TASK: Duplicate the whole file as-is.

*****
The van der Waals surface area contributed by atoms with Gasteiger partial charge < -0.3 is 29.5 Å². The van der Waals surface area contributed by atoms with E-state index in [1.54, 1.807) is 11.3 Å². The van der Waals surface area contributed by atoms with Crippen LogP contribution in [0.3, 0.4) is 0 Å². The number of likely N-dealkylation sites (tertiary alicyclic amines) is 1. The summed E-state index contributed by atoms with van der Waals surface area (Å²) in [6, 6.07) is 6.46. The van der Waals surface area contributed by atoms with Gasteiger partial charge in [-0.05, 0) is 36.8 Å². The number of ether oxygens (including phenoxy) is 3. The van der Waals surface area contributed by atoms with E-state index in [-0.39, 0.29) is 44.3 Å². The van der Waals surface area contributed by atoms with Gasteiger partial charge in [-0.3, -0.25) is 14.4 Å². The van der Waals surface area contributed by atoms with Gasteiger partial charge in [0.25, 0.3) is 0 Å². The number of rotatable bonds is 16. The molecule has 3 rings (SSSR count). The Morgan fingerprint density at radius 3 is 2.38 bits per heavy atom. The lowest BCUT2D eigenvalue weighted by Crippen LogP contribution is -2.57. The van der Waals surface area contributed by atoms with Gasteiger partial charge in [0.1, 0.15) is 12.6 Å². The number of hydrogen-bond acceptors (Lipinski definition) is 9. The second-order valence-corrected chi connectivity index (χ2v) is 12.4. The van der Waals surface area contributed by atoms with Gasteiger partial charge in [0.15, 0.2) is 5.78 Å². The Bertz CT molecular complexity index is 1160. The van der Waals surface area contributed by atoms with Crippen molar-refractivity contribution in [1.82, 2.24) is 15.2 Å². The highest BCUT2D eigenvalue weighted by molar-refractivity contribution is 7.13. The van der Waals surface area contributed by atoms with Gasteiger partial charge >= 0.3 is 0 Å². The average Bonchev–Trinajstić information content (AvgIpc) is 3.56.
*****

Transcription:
The van der Waals surface area contributed by atoms with Gasteiger partial charge < -0.3 is 29.5 Å². The van der Waals surface area contributed by atoms with E-state index in [1.54, 1.807) is 11.3 Å². The van der Waals surface area contributed by atoms with Crippen LogP contribution in [0.3, 0.4) is 0 Å². The number of likely N-dealkylation sites (tertiary alicyclic amines) is 1. The summed E-state index contributed by atoms with van der Waals surface area (Å²) in [6, 6.07) is 6.46. The van der Waals surface area contributed by atoms with Gasteiger partial charge in [-0.05, 0) is 36.8 Å². The number of ether oxygens (including phenoxy) is 3. The van der Waals surface area contributed by atoms with E-state index in [-0.39, 0.29) is 44.3 Å². The van der Waals surface area contributed by atoms with Gasteiger partial charge in [-0.3, -0.25) is 14.4 Å². The van der Waals surface area contributed by atoms with Gasteiger partial charge in [0.25, 0.3) is 0 Å². The number of rotatable bonds is 16. The molecule has 3 rings (SSSR count). The Morgan fingerprint density at radius 3 is 2.38 bits per heavy atom. The lowest BCUT2D eigenvalue weighted by Crippen LogP contribution is -2.57. The van der Waals surface area contributed by atoms with Gasteiger partial charge in [0.1, 0.15) is 12.6 Å². The number of hydrogen-bond acceptors (Lipinski definition) is 9. The second-order valence-corrected chi connectivity index (χ2v) is 12.4. The van der Waals surface area contributed by atoms with Gasteiger partial charge in [0.15, 0.2) is 5.78 Å². The Bertz CT molecular complexity index is 1160. The van der Waals surface area contributed by atoms with Crippen molar-refractivity contribution in [1.82, 2.24) is 15.2 Å². The highest BCUT2D eigenvalue weighted by molar-refractivity contribution is 7.13. The van der Waals surface area contributed by atoms with Gasteiger partial charge >= 0.3 is 0 Å². The average Bonchev–Trinajstić information content (AvgIpc) is 3.56.